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Election Law @ Moritz

Election Law @ Moritz


Commentary

EL@M Announces New Interactive Map Feature

Scholars have paid more attention to the law of election administration since 2000, but in many ways the field remains undeveloped. For instance, the last book that attempted a comprehensive overview of the voting laws of all then-existing states was McCrary on Elections, a treatise first published in 1897. Needless to say, a lot has changed since then and we need to take a fresh look not only at “hot” issues like voter ID, but also at less talked-about but equally important issues such as funding and administrative structures.

Toward that end, EL@M today presents a series of eight interactive United States maps that allow the user to compare various election law provisions across states using a color coding system. The maps can be divided into two groups of four. The first group compares across 50 states the players in any post-election controversy for President: Recount officials, trial courts, chief election administrators, and state supreme courts (the players for non-Presidential controversies are often different). The second four maps will compare across 25 priority states the rules that different jurisdictions use to decide contests based on four different scenarios: Unverified ballots, polling place problems, provisional ballot mistakes and fraudulent absentee ballots (only selected states with January caucuses or primaries are included in the current installment). Additional maps will be produced in the near future, including an installment on February 1 that will expand the existing “scenarios” maps to include selected states with February primaries.

The project merely attempts to describe the law without developing any conclusions, but nevertheless some preliminary observations are possible. One is that many of the decision-makers in our election system are openly affiliated with political parties in a way that makes them vulnerable to accusations of partisanship. For instance, Republicans have more than a one-vote majority on the Supreme Courts of California, Texas, Alabama, Ohio and Michigan, meaning that in these states a Democratic voting bloc could not prevail even if one Republican justice crossed party lines. Democrats have this type of majority in Florida, Nevada, New Mexico, Louisiana, West Virginia, and Maryland.

Another observation is that black-letter law has no answers for many types of questions that might arise in a post-election dispute. For instance, in Minnesota, Arizona, Rhode Island, New York and Nebraska, it is unclear what court would function as a trial court in a Presidential election contest, or sometimes whether such a contest would be allowed at all. Things become even murkier when looking at how a court would handle a specific election-related problem, such as voter error in filling out provisional ballot paperwork. These laws simply have not been interpreted or revised enough to give much guidance in any but the most foreseeable circumstances. In an election contest, this vacuum may leave courts no option but to fashion their own rules as best they can, again leaving the court vulnerable to accusations of partisanship.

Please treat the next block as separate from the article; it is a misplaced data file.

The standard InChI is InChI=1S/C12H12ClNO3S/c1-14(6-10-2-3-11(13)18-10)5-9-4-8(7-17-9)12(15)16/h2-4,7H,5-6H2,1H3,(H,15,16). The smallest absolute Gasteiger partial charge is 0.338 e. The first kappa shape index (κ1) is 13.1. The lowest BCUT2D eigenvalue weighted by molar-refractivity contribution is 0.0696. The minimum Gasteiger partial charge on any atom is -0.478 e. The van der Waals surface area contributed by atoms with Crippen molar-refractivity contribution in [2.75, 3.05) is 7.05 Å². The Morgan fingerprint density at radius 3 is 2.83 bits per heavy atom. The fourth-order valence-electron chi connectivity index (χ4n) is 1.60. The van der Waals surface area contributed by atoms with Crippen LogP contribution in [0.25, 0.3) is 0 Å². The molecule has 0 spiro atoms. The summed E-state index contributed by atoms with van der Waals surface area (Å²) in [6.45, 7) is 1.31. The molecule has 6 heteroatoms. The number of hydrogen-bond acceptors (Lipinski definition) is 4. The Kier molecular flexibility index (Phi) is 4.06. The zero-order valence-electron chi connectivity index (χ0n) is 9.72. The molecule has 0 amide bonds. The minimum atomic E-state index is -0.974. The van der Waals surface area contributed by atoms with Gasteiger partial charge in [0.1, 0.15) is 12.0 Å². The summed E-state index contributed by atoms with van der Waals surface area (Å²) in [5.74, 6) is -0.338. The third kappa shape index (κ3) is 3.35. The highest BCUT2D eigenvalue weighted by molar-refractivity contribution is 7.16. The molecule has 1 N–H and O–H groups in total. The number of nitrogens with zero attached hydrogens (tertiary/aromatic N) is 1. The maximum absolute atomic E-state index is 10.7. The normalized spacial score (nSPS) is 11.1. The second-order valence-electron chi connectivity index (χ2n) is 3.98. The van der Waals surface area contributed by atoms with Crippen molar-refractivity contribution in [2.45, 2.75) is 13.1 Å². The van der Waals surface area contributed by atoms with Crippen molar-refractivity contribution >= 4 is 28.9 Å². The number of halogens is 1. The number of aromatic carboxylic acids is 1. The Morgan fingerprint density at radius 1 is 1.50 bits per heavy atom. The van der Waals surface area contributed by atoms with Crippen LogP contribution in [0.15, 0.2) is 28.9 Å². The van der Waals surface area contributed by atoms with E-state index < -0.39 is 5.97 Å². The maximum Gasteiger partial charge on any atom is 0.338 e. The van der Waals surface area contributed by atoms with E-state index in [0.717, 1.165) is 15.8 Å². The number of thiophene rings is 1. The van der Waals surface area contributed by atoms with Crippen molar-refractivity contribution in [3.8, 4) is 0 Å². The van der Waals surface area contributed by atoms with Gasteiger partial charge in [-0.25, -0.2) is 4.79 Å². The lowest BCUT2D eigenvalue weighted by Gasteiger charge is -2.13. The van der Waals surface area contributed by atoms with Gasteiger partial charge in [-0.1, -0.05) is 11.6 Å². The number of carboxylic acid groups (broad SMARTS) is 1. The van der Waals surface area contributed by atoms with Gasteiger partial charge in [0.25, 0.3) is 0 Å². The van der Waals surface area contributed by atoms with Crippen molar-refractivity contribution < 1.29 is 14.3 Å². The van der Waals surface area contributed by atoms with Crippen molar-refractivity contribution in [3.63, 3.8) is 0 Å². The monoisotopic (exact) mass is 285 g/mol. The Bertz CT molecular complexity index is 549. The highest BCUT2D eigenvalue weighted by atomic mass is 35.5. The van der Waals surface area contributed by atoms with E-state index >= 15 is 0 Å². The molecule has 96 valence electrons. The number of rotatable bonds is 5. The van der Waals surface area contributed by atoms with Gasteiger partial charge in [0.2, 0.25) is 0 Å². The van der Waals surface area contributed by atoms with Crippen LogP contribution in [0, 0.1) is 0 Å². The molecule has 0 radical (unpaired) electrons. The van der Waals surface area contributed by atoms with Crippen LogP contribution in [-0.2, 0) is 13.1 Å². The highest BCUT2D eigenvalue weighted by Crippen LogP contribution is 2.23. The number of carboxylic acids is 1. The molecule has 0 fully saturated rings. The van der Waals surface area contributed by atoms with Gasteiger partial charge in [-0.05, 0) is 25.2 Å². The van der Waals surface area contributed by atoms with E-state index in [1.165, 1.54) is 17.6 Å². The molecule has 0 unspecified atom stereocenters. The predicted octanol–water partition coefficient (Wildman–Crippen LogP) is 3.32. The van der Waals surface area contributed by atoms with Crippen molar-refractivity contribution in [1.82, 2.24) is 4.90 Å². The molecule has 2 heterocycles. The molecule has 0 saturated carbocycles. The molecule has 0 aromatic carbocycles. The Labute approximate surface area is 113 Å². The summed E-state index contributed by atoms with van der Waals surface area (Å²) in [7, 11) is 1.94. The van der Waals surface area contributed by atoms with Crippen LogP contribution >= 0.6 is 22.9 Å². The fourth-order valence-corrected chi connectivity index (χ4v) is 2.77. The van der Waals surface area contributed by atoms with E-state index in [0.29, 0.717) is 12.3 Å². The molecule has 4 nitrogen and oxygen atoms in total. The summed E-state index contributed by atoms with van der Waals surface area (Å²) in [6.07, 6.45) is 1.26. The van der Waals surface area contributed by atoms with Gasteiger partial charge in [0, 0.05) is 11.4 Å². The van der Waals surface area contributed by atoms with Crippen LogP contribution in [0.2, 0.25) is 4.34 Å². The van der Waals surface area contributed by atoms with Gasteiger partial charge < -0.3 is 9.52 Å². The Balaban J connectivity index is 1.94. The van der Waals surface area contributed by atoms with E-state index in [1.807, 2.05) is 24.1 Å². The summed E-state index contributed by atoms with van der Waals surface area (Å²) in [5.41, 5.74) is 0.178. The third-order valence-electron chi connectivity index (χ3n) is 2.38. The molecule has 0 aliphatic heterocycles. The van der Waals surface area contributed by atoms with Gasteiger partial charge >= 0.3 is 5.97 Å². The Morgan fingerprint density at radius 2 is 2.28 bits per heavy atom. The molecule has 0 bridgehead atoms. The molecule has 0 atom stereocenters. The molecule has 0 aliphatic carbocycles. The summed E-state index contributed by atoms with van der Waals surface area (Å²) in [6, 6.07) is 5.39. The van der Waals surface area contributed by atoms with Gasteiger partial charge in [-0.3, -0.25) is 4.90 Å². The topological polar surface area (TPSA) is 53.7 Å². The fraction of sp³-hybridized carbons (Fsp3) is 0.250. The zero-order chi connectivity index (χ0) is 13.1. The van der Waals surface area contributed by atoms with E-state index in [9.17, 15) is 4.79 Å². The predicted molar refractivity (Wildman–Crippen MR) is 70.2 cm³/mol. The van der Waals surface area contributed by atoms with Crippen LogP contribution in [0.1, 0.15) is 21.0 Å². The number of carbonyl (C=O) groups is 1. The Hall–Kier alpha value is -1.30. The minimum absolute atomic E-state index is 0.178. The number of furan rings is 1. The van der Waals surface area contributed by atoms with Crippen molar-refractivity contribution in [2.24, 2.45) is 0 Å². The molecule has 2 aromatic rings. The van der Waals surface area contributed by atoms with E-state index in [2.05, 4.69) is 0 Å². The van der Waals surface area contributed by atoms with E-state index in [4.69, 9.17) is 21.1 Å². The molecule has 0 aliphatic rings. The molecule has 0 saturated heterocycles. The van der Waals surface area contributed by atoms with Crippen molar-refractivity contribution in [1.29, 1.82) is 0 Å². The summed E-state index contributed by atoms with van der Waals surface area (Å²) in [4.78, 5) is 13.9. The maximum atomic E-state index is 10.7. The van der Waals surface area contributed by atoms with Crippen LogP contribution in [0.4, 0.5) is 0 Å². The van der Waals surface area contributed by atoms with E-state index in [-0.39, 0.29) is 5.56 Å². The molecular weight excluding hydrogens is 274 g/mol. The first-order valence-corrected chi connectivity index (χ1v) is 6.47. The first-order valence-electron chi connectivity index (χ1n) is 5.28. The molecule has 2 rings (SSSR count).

EL@M will continue to publish more maps as research continues. While the addition of a particular map may be helpful, we hope that cumulatively they will add up to more than the sum of their parts. We also hope to find more ways to make cross-state comparison easier and more informative. Please visit our site for future updates.

Commentary

Edward B. Foley

Of Bouncing Balls and a Big Blue Shift

Edward B. Foley

It is a fortuitous coincidence that the University of Virginia’s Journal of Law & Politics has just published a piece of mine that shows the relevance of the current vote-counting process in Virginia’s Attorney General election to what might happen if the 2016 presidential election turns on a similar vote-counting process in Virginia. 

Read full post here.

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In the News

Daniel P. Tokaji

Ohio treasurer receives OK to host town halls

Professor Daniel Tokaji was quoted in an article from the Associated Press about an attorney general opinion that allows the Ohio treasurer to conduct telephone town halls using public money. The opinion will likely have broad ramifications for the upcoming elections, Tokaji said.

“As a practical matter, while that legal advice is certainly right, very serious concerns can arise about whether these are really intended to inform Ohio constituents about the operations of his office or if they’re campaign events,” he said.

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Info & Analysis

Judge Denies Motion for Preliminary Injunction in NC Case

U.S. District Judge Thomas D. Schroeder denied the motion for a preliminary injunction sought by the plaintiffs in a case challenging a new North Carolina voting law as violating the Voting Rights Act and the federal Constitution. Judge Schroeder also denied the defendants' motion for judgment on the pleadings. The case is North Carolina NAACP v. McCrory.

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